Thursday, February 21, 2013

dry air in a sea of frozen water

It is so incredibly cold here, which is fine by me, but it's playing havoc with my skin. This is something new to me; since losing over 80 pounds, I now seem to have dry skin issues and comparatively little fat to cushion the blow of subzero windchill and low relative humidity. So what's an itchy girl to do? Hydrate from within, and use some kind of skin oil. And because it's me, I'm here with way TMI on the latter, because maybe you care, or have a similar issue?

Here beginneth the chronicle of this quest. 

Almond oil: great. Smells vaguely like cherries, which makes sense, since the two are from the same family. Absorbs with minimal effort. Not as cheap as some, but way less expensive than others, and applied right out of the shower, it's dandy.

Amla oil: also known as Indian gooseberry oil, which to my mind is not necessarily more explanatory. Smells good. Feels light. Absorbs well. Does nothing for my hands to speak of. Works great on dry hair. Not too heavy, not too light.

Avocado oil: smells strange, looks pretty, sits on top of the skin and feels, um, oily. Which it feels rather petty to gripe about. It's expensive, as salad oil goes. You can skip it.

Babassu oil: smells okay. A bit on the heavy side. Hard to find. You feel like a goof, asking for it.

Castor oil: terrible idea. Don't go there.

Coconut oil: smells like Hawaiian Tropic. A little goes a long way. Solidified at room temperature, but turns liquid right in your hands, like magic. Absorbs fairly quickly. Induces an overwhelming urge to eat popcorn. Perks your hair right up, if you have dry hair, but extremely difficult to wash out. Hint: rub shampoo into hair and scrunge it around in there before getting your hair wet. Then it will come out. Otherwise, you're kind of hosed.

Crisco oil: forget it. Useless. Attempted this in the name of completism.

Huile de Corps from Clarins: pretty good. Has an almost indescribable scent...a little like soybean oil, a little like lotus oil, has an undertone of vanilla, but not the vanilla of a gourmand perfume like Pink Sugar...more that almost burnt-rubber scent you get in the basenotes of Shalimar. Excellent on thin skin, like the neck and the tops of your legs.

Jojoba oil: not bad. Allegedly as close as you can come to your own natural skin oils. Smells a little hinky.

Nuxe Huile Prodigieuse: it's fine. More expensive than it needs to be. Smells like Neutrogena soap. Absorbs after 30 or 40 seconds of massage.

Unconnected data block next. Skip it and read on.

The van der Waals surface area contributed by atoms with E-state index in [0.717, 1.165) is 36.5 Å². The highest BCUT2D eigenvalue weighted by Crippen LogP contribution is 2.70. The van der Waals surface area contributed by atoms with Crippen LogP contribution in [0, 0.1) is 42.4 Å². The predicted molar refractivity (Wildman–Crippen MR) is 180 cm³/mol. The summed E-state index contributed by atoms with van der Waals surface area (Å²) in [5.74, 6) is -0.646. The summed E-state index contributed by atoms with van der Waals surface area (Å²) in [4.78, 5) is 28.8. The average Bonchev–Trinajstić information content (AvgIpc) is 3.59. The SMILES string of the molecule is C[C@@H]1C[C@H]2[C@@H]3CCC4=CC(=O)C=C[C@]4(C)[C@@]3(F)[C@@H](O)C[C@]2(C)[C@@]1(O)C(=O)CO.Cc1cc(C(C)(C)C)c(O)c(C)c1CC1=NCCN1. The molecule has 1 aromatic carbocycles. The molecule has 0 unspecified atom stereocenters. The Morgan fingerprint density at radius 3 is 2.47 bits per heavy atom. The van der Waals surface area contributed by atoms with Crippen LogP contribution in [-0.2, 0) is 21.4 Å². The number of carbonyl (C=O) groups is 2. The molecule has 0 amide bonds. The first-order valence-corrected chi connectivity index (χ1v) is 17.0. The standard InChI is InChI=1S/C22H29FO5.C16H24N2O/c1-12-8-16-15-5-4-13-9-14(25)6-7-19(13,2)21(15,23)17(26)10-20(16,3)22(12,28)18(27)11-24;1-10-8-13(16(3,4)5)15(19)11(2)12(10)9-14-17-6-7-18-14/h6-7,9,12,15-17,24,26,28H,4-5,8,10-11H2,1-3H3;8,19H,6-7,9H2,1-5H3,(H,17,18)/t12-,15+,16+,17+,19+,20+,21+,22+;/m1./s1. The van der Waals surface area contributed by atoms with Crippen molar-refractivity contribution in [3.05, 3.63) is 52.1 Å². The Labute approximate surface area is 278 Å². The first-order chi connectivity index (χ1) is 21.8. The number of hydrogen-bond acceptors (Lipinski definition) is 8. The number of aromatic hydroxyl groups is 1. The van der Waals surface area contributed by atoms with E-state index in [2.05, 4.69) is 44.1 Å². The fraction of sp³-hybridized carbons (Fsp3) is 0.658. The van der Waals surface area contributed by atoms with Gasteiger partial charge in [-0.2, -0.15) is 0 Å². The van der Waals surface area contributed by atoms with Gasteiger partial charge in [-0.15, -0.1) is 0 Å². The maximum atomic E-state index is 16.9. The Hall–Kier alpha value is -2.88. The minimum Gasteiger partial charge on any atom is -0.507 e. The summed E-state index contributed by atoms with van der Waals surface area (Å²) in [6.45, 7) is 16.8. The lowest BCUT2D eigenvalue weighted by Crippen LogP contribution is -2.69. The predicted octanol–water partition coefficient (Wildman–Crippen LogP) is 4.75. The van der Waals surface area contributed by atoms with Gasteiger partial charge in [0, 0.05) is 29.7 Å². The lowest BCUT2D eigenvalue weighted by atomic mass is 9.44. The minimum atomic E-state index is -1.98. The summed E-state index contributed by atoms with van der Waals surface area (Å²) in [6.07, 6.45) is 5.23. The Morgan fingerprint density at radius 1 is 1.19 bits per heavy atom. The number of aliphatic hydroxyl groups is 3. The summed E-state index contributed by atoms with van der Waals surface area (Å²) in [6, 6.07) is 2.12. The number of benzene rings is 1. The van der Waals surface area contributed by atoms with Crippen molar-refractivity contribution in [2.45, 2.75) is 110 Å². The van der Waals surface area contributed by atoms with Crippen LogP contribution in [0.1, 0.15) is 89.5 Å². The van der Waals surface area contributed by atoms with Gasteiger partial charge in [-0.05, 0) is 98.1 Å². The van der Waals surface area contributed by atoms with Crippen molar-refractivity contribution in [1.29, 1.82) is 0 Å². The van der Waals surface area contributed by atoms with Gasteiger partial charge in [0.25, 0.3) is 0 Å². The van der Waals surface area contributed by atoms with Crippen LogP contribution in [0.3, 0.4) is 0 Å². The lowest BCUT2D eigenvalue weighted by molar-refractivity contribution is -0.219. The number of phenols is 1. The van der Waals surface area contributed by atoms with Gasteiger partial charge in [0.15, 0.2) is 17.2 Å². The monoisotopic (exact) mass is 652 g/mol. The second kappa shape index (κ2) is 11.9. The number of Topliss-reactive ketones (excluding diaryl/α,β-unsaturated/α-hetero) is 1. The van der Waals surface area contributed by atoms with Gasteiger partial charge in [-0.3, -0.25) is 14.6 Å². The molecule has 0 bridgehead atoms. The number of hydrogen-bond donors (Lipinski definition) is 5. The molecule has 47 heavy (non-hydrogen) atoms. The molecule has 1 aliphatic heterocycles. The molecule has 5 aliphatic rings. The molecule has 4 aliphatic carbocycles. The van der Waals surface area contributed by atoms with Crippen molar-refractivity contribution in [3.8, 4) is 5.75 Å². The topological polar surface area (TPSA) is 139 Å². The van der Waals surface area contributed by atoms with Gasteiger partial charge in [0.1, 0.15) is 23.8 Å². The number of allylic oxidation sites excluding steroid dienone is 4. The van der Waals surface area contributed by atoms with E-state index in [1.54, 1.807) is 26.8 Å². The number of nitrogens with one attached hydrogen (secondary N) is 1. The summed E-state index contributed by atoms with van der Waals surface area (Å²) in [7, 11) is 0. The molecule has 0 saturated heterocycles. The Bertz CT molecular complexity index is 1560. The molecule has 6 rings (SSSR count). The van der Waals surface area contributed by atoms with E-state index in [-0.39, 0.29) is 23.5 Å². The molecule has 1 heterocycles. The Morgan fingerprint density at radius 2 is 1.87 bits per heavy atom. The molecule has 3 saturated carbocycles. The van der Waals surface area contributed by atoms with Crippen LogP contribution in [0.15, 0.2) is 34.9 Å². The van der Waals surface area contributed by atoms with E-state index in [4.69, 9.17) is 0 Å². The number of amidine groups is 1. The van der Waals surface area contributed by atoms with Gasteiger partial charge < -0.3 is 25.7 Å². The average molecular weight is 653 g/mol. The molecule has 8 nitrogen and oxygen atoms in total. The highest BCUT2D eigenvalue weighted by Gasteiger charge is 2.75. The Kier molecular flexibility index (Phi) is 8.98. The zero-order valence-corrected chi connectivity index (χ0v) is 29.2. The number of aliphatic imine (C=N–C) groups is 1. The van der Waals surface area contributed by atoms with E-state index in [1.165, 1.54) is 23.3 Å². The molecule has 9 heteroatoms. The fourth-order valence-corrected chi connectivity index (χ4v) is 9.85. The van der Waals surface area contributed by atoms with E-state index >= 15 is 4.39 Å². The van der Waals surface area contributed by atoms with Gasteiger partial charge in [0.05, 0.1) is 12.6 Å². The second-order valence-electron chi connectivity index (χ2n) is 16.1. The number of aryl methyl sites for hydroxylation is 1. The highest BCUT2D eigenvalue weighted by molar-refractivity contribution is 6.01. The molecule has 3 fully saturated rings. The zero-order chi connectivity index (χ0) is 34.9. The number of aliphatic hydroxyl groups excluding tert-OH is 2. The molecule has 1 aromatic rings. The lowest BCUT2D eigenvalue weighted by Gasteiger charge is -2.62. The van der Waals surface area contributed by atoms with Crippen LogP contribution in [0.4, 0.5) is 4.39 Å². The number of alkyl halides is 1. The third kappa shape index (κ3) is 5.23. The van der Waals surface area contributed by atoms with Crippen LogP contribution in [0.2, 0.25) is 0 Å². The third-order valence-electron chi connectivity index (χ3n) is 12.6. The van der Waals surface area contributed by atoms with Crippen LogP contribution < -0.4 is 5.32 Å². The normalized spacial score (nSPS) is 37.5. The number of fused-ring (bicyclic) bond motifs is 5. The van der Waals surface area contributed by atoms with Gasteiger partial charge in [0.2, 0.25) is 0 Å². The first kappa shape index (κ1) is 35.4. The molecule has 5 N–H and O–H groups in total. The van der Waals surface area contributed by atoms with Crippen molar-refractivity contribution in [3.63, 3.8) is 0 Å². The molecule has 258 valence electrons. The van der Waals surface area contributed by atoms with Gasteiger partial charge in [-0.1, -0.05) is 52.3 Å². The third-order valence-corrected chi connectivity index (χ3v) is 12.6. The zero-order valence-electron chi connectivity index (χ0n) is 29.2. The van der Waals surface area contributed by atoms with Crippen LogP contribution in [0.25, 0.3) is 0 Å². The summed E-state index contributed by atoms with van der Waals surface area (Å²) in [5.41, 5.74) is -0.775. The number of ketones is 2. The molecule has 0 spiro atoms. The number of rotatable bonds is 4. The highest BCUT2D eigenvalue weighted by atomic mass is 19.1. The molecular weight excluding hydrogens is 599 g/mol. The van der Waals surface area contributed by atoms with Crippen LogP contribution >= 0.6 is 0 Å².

Rodin Olio Lusso: good. Spendy. Best in class w/r/t absorbency. Smells like jasmine, as in JASMINE, as in "like you repeatedly got hit in the side of the head with a bunch of jasmine." Those of you who are perfumery geeks like me may recall that this is not necessarily a good thing, since it's a massively indolic scent...which is to say, to those of you who are not, that it bears more than a passing resemblance to mothballs, a little like putrefaction, and is detectable in the odor of feces. Which is not to say that it smells like's more complicated than that. But it is a deep, vaguely rotting, almost beefy scent. Kind of like the scent you sometimes get in a kitchen in a dodgy French apartment: like something's gone off, but you can't quite tell what it is. So. That being said, if you like JASMINE being shouted at you and you have the cash, this is one outstanding oil.

Rosehip oil: a little bit more viscous than I'm happy with. Smells neutral. Doesn't have a lot of slip to it.

Safflower oil: okay. Cheap. Good slip. Takes a while to absorb. No discernable scent.

Santal oil from Clarins: terrific. Smells good, if you like sandalwood. Absorbs immediately, feels good, keeps things from cracking. Findable at TJMaxx if the bargain gods are with you.

Shea butter (liquified): not bad at all. Requires a lot of kneading and working into the skin. Lasts through multiple washes.

Vitamin E: terrible. Sticky. Never absorbs. Creepy, actually...tugs at your skin.

Wintergreen oil: horrible idea. Never do this. You will want to cut your hands off and run screaming into the night because they will burn like mad. Also, you will smell like Pepto-Bismol for a week.

So...there you go. Saved you a little time and a lot of heartache. Go with the almond for cheaps and the Olio Lusso for extravagance, and the Clarins Santal to split the difference. I wish you all smooth, undisastrously cracked sides of fingers, and a good night.

Creative Commons License
A Microscopic Cog in a Catastrophic Plan by Laura Lorson is licensed under a Creative Commons Attribution-Noncommercial-No Derivative Works 3.0 United States License.
Based on a work at

Creative Commons License
A Microscopic Cog in a Catastrophic Plan by Laura Lorson is licensed under a Creative Commons Attribution-Noncommercial-No Derivative Works 3.0 United States License.
Based on a work at